Sublingual Isosorbide Dinitrate Therapy Versus Sublingual Placebo in Angina Pectoris
A double-blind crossover study comparing the effects of 5 mg of isosorbide dinitrate given sublingually four times daily for 4 weeks to those of a placebo also administered sublingually four times daily for 4 weeks was performed on 20 male patients with classical exertional angina pectoris due to coronary artery disease. Isosorbide dinitrate, compared to placebo, significantly reduced the number of anginal episodes requiring nitroglycerin in only one of 17 patients (6%), did not significantly improve exercise tolerance in any of 17 patients, and did not improve the resting or exercise electrocardiograms in any of 17 patients. Isosorbide dinitrate produced headaches in 12 of 19 patients (63%), and two of these patients (11%) were unable to tolerate the drug. Isosorbide dinitrate administered sublingually is no more effective than placebo in treating angina pectoris.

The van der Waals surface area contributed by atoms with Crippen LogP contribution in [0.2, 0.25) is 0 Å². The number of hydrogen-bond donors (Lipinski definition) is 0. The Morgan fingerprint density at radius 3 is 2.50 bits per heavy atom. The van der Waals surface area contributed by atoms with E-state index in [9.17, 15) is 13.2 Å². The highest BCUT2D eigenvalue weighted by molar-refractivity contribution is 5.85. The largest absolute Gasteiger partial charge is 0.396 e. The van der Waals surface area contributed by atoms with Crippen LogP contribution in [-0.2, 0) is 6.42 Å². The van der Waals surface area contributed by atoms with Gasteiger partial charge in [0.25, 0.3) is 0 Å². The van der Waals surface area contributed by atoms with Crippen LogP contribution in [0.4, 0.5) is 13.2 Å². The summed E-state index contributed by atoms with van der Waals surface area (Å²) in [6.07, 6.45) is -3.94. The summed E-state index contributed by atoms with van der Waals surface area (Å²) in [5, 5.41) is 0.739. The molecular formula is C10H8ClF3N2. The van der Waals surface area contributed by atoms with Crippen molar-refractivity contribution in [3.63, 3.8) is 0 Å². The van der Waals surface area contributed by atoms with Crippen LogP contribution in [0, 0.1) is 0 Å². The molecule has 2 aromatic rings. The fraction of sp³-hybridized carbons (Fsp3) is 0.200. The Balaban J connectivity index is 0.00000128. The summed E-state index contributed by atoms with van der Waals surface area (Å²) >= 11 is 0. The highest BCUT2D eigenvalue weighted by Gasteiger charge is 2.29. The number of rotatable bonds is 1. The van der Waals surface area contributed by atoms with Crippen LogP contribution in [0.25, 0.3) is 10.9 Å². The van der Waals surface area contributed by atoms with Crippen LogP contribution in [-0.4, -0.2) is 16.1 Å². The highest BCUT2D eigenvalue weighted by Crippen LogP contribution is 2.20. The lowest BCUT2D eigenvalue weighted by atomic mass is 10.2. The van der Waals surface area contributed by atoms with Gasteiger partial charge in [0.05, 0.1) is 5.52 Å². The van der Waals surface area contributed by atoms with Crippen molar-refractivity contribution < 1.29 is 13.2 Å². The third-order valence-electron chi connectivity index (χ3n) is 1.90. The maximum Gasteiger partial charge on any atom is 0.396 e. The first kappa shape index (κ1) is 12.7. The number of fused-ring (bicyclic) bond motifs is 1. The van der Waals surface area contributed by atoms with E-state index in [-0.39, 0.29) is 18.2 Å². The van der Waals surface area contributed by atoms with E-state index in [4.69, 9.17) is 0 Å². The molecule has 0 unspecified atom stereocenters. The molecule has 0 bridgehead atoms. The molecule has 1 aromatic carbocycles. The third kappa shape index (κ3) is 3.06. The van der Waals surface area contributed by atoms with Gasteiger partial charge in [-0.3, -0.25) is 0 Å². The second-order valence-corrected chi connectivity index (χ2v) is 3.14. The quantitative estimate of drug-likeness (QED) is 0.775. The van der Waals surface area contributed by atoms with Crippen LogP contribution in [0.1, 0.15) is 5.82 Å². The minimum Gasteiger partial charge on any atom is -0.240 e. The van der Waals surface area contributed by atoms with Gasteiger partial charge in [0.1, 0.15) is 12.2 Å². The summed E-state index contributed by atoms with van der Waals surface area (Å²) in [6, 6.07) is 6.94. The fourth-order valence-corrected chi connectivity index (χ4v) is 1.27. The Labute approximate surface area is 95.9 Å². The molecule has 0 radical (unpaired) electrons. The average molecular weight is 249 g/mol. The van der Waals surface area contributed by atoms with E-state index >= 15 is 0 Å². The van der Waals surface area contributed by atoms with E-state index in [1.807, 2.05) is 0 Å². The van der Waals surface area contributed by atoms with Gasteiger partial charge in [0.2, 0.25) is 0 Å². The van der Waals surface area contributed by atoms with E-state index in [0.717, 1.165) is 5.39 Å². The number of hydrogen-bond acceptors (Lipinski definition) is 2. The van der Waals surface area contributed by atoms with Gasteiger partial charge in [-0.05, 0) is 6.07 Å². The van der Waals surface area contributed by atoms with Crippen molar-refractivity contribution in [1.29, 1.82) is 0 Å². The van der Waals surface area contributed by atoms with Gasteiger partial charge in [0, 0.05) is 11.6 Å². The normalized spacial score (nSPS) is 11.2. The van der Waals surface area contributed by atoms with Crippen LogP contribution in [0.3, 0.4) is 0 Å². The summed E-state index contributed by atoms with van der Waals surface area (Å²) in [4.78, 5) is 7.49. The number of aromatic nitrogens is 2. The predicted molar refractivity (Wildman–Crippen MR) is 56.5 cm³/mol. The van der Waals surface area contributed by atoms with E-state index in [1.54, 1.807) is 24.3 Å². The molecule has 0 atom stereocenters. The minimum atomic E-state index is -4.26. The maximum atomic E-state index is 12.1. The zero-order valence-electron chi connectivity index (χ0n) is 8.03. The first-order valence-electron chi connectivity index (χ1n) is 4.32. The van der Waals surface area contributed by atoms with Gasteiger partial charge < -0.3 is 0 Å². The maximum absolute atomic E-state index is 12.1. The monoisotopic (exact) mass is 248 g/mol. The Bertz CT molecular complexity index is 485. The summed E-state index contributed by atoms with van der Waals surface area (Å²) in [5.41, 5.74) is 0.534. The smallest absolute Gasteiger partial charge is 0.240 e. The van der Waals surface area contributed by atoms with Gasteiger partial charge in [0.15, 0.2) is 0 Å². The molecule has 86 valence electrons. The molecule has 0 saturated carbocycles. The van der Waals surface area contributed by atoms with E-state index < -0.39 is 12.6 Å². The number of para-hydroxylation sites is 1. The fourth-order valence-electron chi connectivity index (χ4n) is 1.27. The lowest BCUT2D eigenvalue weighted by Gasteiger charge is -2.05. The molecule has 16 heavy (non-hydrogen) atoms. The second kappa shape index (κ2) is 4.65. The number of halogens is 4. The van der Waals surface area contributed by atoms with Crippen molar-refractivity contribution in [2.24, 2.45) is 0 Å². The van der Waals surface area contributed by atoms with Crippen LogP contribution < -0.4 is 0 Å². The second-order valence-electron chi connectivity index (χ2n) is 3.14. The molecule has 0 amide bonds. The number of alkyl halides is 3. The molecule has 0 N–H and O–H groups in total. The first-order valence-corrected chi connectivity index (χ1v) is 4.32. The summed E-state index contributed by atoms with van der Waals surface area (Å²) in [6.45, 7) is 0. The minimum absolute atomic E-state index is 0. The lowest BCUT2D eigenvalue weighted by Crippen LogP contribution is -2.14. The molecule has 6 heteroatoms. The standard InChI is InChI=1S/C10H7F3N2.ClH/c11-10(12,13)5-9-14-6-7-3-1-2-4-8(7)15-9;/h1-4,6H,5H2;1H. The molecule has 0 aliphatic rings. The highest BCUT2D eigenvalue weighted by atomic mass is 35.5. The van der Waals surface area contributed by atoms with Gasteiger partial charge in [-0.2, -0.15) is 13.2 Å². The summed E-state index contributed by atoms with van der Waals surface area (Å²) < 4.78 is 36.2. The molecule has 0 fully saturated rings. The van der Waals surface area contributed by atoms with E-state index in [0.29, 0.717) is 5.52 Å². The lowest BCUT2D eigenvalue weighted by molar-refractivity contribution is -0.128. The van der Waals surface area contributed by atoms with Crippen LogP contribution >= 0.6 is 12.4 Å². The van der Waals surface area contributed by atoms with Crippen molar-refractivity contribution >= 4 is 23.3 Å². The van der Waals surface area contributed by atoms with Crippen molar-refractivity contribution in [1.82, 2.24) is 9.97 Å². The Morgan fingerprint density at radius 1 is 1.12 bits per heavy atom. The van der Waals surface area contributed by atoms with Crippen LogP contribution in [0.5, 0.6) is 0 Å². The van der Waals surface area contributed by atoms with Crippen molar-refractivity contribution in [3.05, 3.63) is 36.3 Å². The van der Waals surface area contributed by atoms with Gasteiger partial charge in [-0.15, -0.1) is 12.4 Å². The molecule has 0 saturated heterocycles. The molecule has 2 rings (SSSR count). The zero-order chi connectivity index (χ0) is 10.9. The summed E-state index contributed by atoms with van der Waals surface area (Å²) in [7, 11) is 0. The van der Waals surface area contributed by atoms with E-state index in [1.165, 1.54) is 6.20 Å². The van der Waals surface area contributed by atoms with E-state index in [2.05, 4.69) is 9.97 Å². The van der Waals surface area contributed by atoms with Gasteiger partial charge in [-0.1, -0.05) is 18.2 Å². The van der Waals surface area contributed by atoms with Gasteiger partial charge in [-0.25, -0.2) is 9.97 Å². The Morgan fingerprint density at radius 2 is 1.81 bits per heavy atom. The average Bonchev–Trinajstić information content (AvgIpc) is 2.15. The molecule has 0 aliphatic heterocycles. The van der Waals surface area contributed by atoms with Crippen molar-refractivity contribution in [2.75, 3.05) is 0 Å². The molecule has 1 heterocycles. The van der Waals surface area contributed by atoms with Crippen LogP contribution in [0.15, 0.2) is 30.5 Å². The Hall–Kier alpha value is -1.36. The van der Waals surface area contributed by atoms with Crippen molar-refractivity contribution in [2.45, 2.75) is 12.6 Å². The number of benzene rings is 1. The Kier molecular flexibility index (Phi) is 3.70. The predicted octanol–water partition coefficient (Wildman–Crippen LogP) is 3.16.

- Received November 10, 1969.
- Accepted January 21, 1970.
- © 1970 American Heart Association, Inc.